Financial aid for drought-stricken Australian farmers will be increased to Aus$1.8 billion (US$1.3 billion) as they endure the driest conditions in half a century, the prime minister said Sunday.

1d

Strong, deep undersea quake shakes Fiji; no damage expected

A deep, undersea earthquake with a preliminary magnitude of 8.2 has struck Fiji and small tsunami waves have been observed but no damage reported.

1d

French farm aims to grow new crop of farmers

They bandy about terms like "co-working" but instead of coding and developing algorithms in open space offices they work out in the open trying to tease tomatoes from the soil.

1d

Hammering of copper price a worrying signal for global growth

The plunge in the price of copper by more than 20 percent since the beginning of June has worried analysts who see it as a bad signal for the global economy.

1d

First satellite to measure global winds set for launch

A satellite designed to measure Earth's global wind patterns is set to be hoisted into orbit Tuesday from the Arianespace launch site in French Guiana.

1d

Sightings, satellites help track mysterious ocean giant

The sight of a basking shark's brooding silhouette gliding through the waters off western France is more than just a rare treat for sailors—it is a boon for scientists trying to trace its secretive migrations across the globe.

1d

China shows off automated doctors, teachers and combat stars

Robots that can diagnose diseases, play badminton and wow audiences with their musical skills are among the machines China hopes could revolutionise its economy, with visitors to a Beijing exhibition offered a glimpse of an automated future.

1d

I was scared of losing my sight… then writing brought me clarity

After being told disease would destroy her vision, Paola Peretti wrote a children’s novel – and found a template for life Paola Peretti is losing her eyesight and she wouldn’t have it any other way. When she was 14, she became very short-sighted, virtually overnight. Three years later came the diagnosis of Stargardt macular dystrophy , a degenerative disease that destroys central vision, damages

1d

It’s the end of the Earth as we know it. Read all about it! | Lucy Siegle

Continued emissions could reach a tipping point that will drive the planet into an irreversible, self-reinforcing hothouse state Achieving “cut through” is a nightmare for climate change science. It’s notoriously hard to get the mainstream engaged by changes in the concentration of an atmospheric gas, even if they’re life-or-death matters. So hats off to the crack team of Earth scientists, led by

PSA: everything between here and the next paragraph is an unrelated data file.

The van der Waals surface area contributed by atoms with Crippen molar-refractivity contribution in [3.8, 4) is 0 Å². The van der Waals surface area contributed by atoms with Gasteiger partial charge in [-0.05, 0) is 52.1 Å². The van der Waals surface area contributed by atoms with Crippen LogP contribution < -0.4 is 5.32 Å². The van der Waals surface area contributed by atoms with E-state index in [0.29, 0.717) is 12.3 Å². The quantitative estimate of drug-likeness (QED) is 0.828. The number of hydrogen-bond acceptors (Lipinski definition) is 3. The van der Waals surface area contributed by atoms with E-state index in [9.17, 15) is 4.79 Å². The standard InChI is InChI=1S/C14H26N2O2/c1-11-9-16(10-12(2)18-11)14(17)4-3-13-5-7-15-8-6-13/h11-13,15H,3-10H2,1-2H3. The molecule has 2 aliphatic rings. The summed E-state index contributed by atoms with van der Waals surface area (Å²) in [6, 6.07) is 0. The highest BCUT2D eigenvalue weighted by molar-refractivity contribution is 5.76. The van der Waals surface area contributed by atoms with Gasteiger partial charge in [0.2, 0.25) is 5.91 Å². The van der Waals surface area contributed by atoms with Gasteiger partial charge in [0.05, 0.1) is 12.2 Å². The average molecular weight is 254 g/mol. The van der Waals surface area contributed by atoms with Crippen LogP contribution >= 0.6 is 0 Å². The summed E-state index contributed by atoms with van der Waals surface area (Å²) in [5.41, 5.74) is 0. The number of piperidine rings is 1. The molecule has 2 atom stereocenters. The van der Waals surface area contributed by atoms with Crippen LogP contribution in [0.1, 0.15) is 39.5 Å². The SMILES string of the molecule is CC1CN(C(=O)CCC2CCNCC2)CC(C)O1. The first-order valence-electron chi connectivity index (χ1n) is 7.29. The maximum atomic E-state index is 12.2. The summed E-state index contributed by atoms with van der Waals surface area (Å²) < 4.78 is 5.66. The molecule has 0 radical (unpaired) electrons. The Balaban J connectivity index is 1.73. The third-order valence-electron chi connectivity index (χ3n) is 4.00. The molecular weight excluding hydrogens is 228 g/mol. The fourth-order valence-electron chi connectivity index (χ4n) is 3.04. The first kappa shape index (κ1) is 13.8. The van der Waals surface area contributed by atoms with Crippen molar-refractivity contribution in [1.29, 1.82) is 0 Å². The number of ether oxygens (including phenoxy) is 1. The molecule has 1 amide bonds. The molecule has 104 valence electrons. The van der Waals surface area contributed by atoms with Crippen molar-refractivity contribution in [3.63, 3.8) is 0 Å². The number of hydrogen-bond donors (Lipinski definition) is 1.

1d

Batteribøvl: Derfor går din mobil ud med 20 procent tilbage

Din telefon lyver. Du ved faktisk ikke, hvor meget strøm der er på mobilen, siger batteriekspert.

1d

Eating more fish increases sex and pregnancy for humans… apparently

Couples who had fish more than 8 times a menstrual cycle had a 47% shorter time getting pregnant than those who didn't, and had 22% more sex than those that didn't. Read More

1d

Ode to joy: how to find happiness in balloons and rainbows

The key to feeling cheerful lies not in our inner wellbeing but in the world around us Your work gives me a feeling of joy,” one of the professors said. The others nodded. I should have been happy. Nine months before, I had left my career as a brand strategist to pursue a graduate degree in a field in which I had no experience: industrial design. Many times over the course of the year I had felt

1d

Germany: No preparations made in case of alien landing

The German government says it has made no preparations for the possibility that aliens might land in the European country.

1d

Trump’s Implicit Defense of Alex Jones Is an Echo of Birtherism

The news cameras showed up, like they always do, and Donald Trump was ready for them. He emerged from a helicopter with TRUMP stamped across the side. He grinned. Then he took one of the most absurd victory laps in modern American politics. With every tweetstorm of his presidency, this is the moment—April 27, 2011, on a tarmac in New Hampshire —that should flicker across the national memory. Dona

1d

Universal apocalypse: This is how all of creation could end

The ultimate fate of the universe is a mind-bogglingly thing to think about. So what’s the final outcome for it all? Read More

1d

Why universal basic income costs far less than you think